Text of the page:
Pro basketball commissioner cites need to cut losses estimated at $15 million or more last year; Larry O'Brien trying to steer NBA toward black ink

When Commissioner Lawrence F. O'Brien of the National Basketball Association visited Los Angeles recently to present the Lakers with their championship rings , he also agreed to discuss his league's multiple problems.

Now Mr. O'Brien is a charming man, a former US Postmaster General, political lobbyist and Washington, D.C. power broker who was a special assistant to Presidents John F. Kennedy and Lyndon B. Johnson. As National Chairman of the Democratic Party in 1972 he was also one of the main targets of the Watergate break-ins.

Currently commissioner of a league which reportedly lost between $15 million and $16 million last year and in which the average player salary has risen to $ 218,000 per man, O'Brien could easily be excused for being a little touchy, which he isn't.

Instead Larry sits calmly in the eye of a would-be hurricane, making suggestions here, smoothing sticky situations there, and finalizing a four-year television contract with CBS worth several million dollars to those who pay his salary. In addition, two-year TV agreements have also been signed with the USA and ESPN cable networks.

Still, only six of the NBA's 23 teams reported profits last year. And with the league's 37th season now under way, the owners and players haven't yet worked out a new bargaining agreement to replace the old one that expired last June 1.

While there is only speculation about the possibility of a strike at the moment, who knows what little thing could trigger a player walkout if not handled properly?

''The reason I won't tell you much about what is going on is because I've learned that the best way to handle situations like this is to let the parties involved keep their business discussions to themselves,'' O'Brien said. ''Whenever two sides come out of a meeting and criticize each other in public, it only makes for hard feelings that prolong negotiation. The best way to get a settlement is to keep people talking, because eventually they'll almost always compromise.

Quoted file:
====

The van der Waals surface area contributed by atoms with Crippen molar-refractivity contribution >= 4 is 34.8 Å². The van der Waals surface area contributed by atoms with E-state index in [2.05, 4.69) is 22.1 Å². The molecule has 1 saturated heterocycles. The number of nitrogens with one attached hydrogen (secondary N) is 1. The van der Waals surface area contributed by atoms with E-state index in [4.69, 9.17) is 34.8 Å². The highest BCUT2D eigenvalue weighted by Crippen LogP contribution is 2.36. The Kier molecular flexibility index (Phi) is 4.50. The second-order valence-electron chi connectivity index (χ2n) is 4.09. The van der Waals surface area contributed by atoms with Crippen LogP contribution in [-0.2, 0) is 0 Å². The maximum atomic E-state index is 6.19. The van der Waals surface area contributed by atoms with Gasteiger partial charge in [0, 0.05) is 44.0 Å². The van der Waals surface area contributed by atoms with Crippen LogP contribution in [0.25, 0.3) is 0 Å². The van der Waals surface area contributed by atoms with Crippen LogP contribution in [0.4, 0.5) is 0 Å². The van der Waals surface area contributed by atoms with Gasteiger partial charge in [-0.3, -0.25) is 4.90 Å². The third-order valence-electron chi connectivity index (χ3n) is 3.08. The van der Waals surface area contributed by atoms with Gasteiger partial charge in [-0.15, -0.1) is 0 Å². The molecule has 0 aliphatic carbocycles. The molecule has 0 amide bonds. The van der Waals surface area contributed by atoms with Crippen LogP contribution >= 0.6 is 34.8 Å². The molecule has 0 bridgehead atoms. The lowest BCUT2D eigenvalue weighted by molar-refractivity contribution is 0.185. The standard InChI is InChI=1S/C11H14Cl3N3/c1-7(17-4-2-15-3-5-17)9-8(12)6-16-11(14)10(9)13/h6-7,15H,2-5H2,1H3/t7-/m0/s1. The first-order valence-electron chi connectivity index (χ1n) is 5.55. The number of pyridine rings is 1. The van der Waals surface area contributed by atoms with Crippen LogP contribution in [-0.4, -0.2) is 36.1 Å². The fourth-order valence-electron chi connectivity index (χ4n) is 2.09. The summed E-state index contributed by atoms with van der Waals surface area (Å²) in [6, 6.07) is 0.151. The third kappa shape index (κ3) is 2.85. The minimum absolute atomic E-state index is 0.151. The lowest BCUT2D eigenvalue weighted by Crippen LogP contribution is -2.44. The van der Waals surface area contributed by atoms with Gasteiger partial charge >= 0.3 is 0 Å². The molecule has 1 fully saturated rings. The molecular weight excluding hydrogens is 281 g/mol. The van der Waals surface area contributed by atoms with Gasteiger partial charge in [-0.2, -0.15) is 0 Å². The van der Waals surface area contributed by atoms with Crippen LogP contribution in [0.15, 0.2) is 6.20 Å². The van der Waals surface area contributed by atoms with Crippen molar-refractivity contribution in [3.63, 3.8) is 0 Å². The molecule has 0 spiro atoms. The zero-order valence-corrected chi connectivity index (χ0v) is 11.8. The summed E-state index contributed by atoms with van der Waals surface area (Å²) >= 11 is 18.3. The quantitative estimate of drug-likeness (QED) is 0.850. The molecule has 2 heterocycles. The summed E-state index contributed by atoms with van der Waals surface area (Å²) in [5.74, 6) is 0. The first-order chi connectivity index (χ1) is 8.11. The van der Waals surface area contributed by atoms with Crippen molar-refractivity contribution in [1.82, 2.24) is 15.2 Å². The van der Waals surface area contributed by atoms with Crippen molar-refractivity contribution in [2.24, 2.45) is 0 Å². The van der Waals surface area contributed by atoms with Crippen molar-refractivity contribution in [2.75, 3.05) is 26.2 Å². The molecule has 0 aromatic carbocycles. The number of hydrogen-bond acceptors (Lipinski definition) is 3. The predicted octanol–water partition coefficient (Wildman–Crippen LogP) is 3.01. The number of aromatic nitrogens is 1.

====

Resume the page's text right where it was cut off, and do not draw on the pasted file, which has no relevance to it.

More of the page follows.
''Our owners have come up with an entirely new approach to the way in which player compensation is structured,'' he added. ''We aren't prepared to reveal the details yet, but at stake is the future of the NBA. However, we are not strangers to each other. Most of us have been here before. The human element is on the table. We're not talking about vast numbers of people who have to be satisfied, like the automobile industry, but maybe 276 players. I think everyone involved knows by now that we can't go on losing $15 or $16 million a year and survive.''

If you can believe the rumors that have escaped from these negotiations, it is the owners rather than the players who are asking for concessions. They would like to impose such cost-saving measures as cutting rosters from 12 to 10 players; requiring teams to fly coach instead of first class; and shifting fringe benefit costs to the players.

The players, of course, don't want to give up something they already have, seeing those kinds of concessions as a step backward. And the owners only hurt their own cause whenever someone like Harold Katz of the Philadelphia 76ers gives Moses Malone a six-year contract worth $13 million - all reportedly to be paid up front.

The Malone caper is only the latest instance in a kind of financial madness which has reached the point where the NBA says player salaries now account for nearly 72 percent of each team's gross revenues, on the average. But all the players see (and can you really blame them?) are a bunch of owners who throw money around like confetti at a ''Seven Brides for Seven Brothers'' wedding.

What may prevent a strike is O'Brien's ability to keep the talks going, plus the fact that attorney Larry Fleischer, who heads the NBA Players' Association, has always been willing in the past to spend as much time as possible to settle these things.

Asked about rumors that three NBA franchises might not be able to finish the season because of financial problems, the commissioner replied: ''A few years ago the league used to hear talk like that about the Atlanta Hawks. But the Hawks are solid now and winners. All Atlanta really needed was some time.

''Last season I kept reading how the Denver Nuggets and the Utah Jazz wanted to merge. Well, the Denver-Utah merger was never presented to this office at any time if indeed it ever existed. Now Denver has a new owner and is moving ahead.

''We currently have a unique situation in Dallas, where the Mavericks, who started in our league two years ago as an expansion franchise, have made money both years. The Mavericks, without spending unreasonable amounts of money, have also protected their future by stockpiling several high draft picks.''

While it probably would be impossible to get owners to agree on a salary limit per team, and maybe illegal as well, the Alice in Wonderland contracts (like that given Malone) obviously have to go if the NBA is ever to balance its books.

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